Holiday Art Jumble breathes new life into forgotten items

By Brennan Burks

Photo: Handmade art curated by the Jumble Elves at the YS Arts Council; photos: Corrine Bayraktaroglu

Sometimes the greatest value of a piece of art is the personal meaning we invest in it. I’m not just talking about the romantic empathy we feel for Caspar David Friedrich’s “Wanderer above the Sea of Fog” or the existential angst we share with Edvard Munch’s “The Scream.” No, I’m referring to the tangible, indiscriminate objects we admire because they remind us of something from our past, represent somewhere we have always wanted to go, or retain an aesthetic that makes us feel. Oftentimes, these things would not otherwise fall under the category of “Art,” but as soon as we discover them in an antique store or a yard sale or a dusty box in the attic, they take on an entirely new meaning. So to all of you would-be-art-treasure-hunters out there, the Yellow Springs Holiday Art Jumble is the place to discover unique objects and infuse them with personal meaning this holiday season.

Since its inception five years ago, the Art Jumble has served as Yellow Springs Arts Council’s holiday fundraiser, its main purpose to help support events hosted in the gallery and media room on 111 Corry St.

“We wanted to come up with a creative way to help raise funds for the Art Council’s physical space that hosts numerous free events throughout the year,” says Nancy Mellon, gallery coordinator and local artist who helped bring the Art Jumble to life when she started working for the Arts Council five years ago. “But, as with our mission, we wanted something that also engages our community, that does more than just asks for money.”

“Pretty much all year round,” Mellon says, she receives donations of every shape, size, and value, all of which she stores in her basement. Then in the middle of each November, Mellon and a team of dedicated volunteers—the “Jumble Elves”—comb through boxes and boxes of these treasures and begin the exciting, albeit arduous, task of sorting, documenting, and pricing each item that will eventually be arranged and hopefully sold to a curious customer. The whole endeavor is what Mellon calls the “art circle of life.” “We all pick up objects with meaning and beauty throughout our lives, but often due to space or the moment in time, it’s time for the object, the piece of art, to move on. That’s where the Art Jumble fits in. We collect pieces of culture and history—what’s art to some and just an object to others—and sell it at a very affordable price. We then use those sales to help fund new spaces for all kinds of art to be shared and experienced.”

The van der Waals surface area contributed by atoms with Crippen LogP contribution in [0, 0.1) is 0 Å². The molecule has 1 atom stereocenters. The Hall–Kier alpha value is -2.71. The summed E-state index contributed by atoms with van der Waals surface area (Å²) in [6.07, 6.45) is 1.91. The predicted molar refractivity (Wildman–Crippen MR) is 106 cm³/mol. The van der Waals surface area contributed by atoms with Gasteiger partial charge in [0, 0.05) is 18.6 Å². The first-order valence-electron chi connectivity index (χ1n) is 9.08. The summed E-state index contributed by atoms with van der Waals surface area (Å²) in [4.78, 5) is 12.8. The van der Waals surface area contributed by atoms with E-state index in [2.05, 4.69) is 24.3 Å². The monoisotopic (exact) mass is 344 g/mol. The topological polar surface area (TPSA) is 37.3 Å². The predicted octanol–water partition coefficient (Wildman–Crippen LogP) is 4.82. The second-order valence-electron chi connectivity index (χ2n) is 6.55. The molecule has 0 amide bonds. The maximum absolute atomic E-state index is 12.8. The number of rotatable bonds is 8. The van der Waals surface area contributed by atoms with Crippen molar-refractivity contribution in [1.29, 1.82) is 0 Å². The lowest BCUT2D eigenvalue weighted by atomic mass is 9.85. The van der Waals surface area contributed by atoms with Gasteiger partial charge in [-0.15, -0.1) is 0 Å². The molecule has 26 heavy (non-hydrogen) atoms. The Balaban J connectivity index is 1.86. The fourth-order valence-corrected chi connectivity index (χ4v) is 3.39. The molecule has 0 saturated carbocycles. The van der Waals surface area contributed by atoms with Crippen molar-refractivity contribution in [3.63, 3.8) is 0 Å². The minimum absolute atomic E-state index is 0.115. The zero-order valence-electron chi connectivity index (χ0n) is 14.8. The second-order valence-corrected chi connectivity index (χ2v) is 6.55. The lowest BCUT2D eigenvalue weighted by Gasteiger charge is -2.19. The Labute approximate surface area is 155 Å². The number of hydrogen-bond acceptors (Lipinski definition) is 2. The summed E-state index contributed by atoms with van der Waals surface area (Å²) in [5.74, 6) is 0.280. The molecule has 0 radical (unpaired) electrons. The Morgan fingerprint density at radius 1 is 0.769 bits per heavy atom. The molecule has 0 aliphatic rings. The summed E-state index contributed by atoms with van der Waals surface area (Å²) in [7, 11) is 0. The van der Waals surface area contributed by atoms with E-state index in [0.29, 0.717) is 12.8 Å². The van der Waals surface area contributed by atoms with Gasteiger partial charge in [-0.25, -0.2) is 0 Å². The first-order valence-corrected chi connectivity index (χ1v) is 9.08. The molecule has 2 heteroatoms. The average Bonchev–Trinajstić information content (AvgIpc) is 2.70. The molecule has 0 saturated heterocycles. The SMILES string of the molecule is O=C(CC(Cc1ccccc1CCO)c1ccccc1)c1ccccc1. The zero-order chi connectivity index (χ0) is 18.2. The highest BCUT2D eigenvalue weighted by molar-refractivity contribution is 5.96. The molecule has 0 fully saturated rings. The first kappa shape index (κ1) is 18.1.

While occupying a small building on Corry Street in Yellow Springs, every table and nearly every inch of wall space is utilized to display a cornucopia of donated delights. From framed copies of the likes of Picasso to drawings, paintings, and photographs by more local artists, there seems to be an abundance of more traditional art décor to adorn your home. Yet, I found the real treasures to be some of the more unique items, those that made me wonder where they came from and why they are for sale at an art show: an old (more than 75 years old), black and white high school class portrait, one of those heavy metal fans around which you certainly want to mind your fingers, antique broaches with Victorian silhouettes and in some cases portraits of the one-time owners, an erotic poster collection, and a large, covered silver platter or plate that Mellon and the volunteers refer to as the mystery item because of its unknown identity (the majority of votes are for an ornate serving platter, hot coal holder, or lavish ashtray). “It’s a unique art shop for customers,” Mellon says, “but it’s also very much a little shop of memories. Some people love finding older items that remind them of the past, others like finding things that have the look of a different time and probably stories to go along with them.”

For all of the fun sifting through these treasures can be, possibly one of the greatest gifts for customers is finding something forgotten and then bringing it to life in the holiday context. “The jumble is the best of what this holiday season should be—well loved items in search of new homes,” says returning customer Dennie Eagleson. “Because the items have so much character and history and patina, the jumble actually inspired in me some seasonal cheer. I am going back and searching for my own treasures to donate.”

And Mellon says that Eagleson’s experience isn’t unique: “You never know what surprises you’ll find, and what kind of excited holiday spirit you’ll walk away with.”

I can attest to that.

The Holiday Art Jumble is open 1–4 p.m., Wednesday through Sunday until Saturday, Dec. 31 at 111 Cory St. in Yellow Springs. For more information, please email, call 937.679.9722, or visit

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Reach DCP freelance writer Brennan Burks at

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